Most lighting systems come with their own processor and Crestron's can also. If all I need to do is turn a light on and off and display led status it is not an especially large program. If I had to control 4-6 zones of HVAC that too would not be a really large amount of code. Then there is the code to deal with the Audio System. The Adagio is limited to 10 sources x 24 zones if one uses the AES and not the AADS. The AADS is 4x24. But many homes have need of only 9-14 zones of audio. Some of those will be surround sound and systems at this price point will have surround receivers. I could easily offer this system to a client and without issue control 4--60 lighting zones, 3-5 plasmas and a 16 zone audio system. I would need to add serial ports or at least add one way serial drivers from the Adagio's IR ports. The biggest limitation of the Adagio will be a shortage of serial and IR ports. But Crestron is marketing its wireless HVAC and lighting products along side the Adagio. I would therefore classify it in the Elan group of control systems with the very important distinction that I can write any kind of code I require to control any device on the market. I can build dynamic string values in run time, I can send HTML, I can use IR ports for one way serial. One ought not ( but I promise you some number of idiot dealers will ) use it for very large jobs where integration into pools, security, lighting and such is required. The Adagio is meant to utilize Crestron equipment. Crestron's IPOD interface, its audio server, its lighting and HVAC products. But this covers lots of systems, indeed most that I install--but not all. And the dealer is supposed to know the difference. But one of the reasons I have been off list for a while is I have been asked to fix problems from incompetant dealers. It is often easy to convince a client to write a check but constructing a system that is easy and reliable are too different things. Find a flexible dealer who knows what he is doing. I know of too many firms who do not.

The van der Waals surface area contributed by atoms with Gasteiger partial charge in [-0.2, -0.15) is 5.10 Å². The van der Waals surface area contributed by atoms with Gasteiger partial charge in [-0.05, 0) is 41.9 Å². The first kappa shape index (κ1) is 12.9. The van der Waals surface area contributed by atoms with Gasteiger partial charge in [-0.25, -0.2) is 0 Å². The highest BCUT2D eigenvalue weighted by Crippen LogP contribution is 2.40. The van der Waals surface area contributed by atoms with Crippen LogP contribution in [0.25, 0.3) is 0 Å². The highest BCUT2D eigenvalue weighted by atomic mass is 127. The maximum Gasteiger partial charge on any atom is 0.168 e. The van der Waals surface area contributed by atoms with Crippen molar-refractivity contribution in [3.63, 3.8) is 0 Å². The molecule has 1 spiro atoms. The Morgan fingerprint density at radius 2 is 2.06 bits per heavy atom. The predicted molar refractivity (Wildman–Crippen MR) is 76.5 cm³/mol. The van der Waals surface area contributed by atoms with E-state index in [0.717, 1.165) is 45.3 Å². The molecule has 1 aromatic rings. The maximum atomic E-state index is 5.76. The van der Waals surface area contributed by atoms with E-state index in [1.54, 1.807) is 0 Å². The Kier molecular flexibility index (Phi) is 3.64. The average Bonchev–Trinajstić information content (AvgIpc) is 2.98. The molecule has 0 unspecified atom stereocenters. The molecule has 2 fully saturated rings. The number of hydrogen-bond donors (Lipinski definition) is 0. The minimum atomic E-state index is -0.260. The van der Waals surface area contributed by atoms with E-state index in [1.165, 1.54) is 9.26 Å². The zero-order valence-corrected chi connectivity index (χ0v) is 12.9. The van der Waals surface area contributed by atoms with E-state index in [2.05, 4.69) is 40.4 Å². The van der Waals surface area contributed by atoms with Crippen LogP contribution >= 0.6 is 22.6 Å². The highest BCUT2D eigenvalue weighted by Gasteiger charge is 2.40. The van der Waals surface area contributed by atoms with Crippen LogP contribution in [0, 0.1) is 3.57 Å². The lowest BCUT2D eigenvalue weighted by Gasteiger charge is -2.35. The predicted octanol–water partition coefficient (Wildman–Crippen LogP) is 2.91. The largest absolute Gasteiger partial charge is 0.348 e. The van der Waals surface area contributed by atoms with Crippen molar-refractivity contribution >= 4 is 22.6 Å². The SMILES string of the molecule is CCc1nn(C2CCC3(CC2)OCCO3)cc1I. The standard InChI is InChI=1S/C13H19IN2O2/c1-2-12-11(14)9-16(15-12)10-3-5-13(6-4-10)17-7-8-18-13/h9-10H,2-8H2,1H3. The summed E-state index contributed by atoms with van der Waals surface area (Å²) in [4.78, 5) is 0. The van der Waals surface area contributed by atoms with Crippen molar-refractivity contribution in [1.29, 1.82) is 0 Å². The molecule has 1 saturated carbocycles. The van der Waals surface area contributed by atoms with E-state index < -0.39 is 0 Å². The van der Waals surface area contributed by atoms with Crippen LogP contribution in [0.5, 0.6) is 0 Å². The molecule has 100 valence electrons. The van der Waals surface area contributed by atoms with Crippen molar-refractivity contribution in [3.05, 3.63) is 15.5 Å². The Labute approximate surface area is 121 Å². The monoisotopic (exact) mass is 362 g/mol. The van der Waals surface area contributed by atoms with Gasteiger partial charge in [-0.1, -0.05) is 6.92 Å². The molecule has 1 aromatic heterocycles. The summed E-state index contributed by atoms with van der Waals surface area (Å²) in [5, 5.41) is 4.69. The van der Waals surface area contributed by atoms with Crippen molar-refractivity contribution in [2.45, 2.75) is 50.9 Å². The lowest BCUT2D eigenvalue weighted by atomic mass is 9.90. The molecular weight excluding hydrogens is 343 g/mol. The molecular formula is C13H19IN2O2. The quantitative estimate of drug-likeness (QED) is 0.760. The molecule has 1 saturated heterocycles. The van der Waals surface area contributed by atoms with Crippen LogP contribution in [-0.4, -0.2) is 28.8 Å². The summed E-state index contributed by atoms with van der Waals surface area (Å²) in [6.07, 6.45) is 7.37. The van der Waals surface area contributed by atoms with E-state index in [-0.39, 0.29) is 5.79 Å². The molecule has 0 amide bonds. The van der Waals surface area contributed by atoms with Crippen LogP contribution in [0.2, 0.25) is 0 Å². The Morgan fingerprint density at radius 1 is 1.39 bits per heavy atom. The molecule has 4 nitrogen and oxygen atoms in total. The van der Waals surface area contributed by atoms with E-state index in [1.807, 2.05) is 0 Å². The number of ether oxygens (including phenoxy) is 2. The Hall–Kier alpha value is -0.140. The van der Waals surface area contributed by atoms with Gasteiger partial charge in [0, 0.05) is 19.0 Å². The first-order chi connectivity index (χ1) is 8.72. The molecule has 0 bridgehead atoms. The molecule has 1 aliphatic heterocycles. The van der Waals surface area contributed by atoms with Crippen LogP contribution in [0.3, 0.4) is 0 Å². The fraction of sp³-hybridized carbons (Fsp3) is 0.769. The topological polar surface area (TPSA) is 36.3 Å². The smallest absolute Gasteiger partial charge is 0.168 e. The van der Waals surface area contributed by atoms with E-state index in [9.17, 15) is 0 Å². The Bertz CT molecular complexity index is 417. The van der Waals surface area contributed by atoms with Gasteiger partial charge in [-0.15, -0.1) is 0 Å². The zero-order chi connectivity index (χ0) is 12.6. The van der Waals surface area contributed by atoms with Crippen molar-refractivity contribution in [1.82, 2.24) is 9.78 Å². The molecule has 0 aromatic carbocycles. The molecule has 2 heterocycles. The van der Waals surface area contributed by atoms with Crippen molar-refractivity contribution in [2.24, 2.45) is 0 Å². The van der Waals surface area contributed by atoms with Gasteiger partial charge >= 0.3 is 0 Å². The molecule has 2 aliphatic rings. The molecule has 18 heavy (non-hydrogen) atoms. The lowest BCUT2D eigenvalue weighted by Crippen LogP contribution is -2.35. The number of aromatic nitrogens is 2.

To be clear. I am in agreement that the Adagio ought to be used in smaller integration jobs. But it can perfrom a lot of integration, as much if not more than would be found it a typical Elan/Niles/Russound installation. It is primarily a distributed audio system. But it can and has been designed to control lighting and HVAC. Phones are rarely an integration item. I would also suggest that comparing a Via to a CT-1000 or TPS-4L is more in line with apples to apples than comparing it to a TPS17. Budgets rear their ugly heads. But the APAD is very interesting product. It sill utilizes indirect text as opposed to composite video, has a click wheel and is "reasonably" priced for a Crestron product. At heart one ought to be looking at price, value, flexibilty and ease of use. I would not disagree that serial protocols ought to have static values for volume up and down but in too many cases they currently do not. A control system ought to be able to send any one way string a device requires. A failure to permit construction of a driver to accomplish this is a serious flaw in my opinion. As someone once pointed out on this board, Crestron processors offer serious value. Their interfaces do not.